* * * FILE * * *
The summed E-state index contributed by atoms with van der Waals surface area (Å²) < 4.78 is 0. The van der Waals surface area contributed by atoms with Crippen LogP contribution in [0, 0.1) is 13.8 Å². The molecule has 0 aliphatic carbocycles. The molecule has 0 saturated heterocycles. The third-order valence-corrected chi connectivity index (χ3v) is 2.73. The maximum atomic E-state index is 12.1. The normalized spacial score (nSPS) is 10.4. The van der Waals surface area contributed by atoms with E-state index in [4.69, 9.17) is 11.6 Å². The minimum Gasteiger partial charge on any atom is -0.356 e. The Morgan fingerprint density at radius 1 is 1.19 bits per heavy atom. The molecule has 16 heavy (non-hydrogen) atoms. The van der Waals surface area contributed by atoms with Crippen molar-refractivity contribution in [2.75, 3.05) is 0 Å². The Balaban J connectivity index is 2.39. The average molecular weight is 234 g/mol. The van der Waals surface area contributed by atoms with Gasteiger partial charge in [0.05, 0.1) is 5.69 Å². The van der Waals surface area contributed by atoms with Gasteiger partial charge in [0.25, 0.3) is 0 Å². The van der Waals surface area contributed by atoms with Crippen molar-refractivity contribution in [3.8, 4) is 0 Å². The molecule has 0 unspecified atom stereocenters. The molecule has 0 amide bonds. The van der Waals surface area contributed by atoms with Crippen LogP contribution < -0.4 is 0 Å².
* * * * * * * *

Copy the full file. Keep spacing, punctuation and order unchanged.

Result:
The summed E-state index contributed by atoms with van der Waals surface area (Å²) < 4.78 is 0. The van der Waals surface area contributed by atoms with Crippen LogP contribution in [0, 0.1) is 13.8 Å². The molecule has 0 aliphatic carbocycles. The molecule has 0 saturated heterocycles. The third-order valence-corrected chi connectivity index (χ3v) is 2.73. The maximum atomic E-state index is 12.1. The normalized spacial score (nSPS) is 10.4. The van der Waals surface area contributed by atoms with E-state index in [4.69, 9.17) is 11.6 Å². The minimum Gasteiger partial charge on any atom is -0.356 e. The Morgan fingerprint density at radius 1 is 1.19 bits per heavy atom. The molecule has 16 heavy (non-hydrogen) atoms. The van der Waals surface area contributed by atoms with Crippen molar-refractivity contribution in [2.75, 3.05) is 0 Å². The Balaban J connectivity index is 2.39. The average molecular weight is 234 g/mol. The van der Waals surface area contributed by atoms with Gasteiger partial charge in [0.05, 0.1) is 5.69 Å². The van der Waals surface area contributed by atoms with Gasteiger partial charge in [0.25, 0.3) is 0 Å². The van der Waals surface area contributed by atoms with Crippen molar-refractivity contribution in [3.8, 4) is 0 Å². The molecule has 0 unspecified atom stereocenters. The molecule has 0 amide bonds. The van der Waals surface area contributed by atoms with Crippen LogP contribution < -0.4 is 0 Å².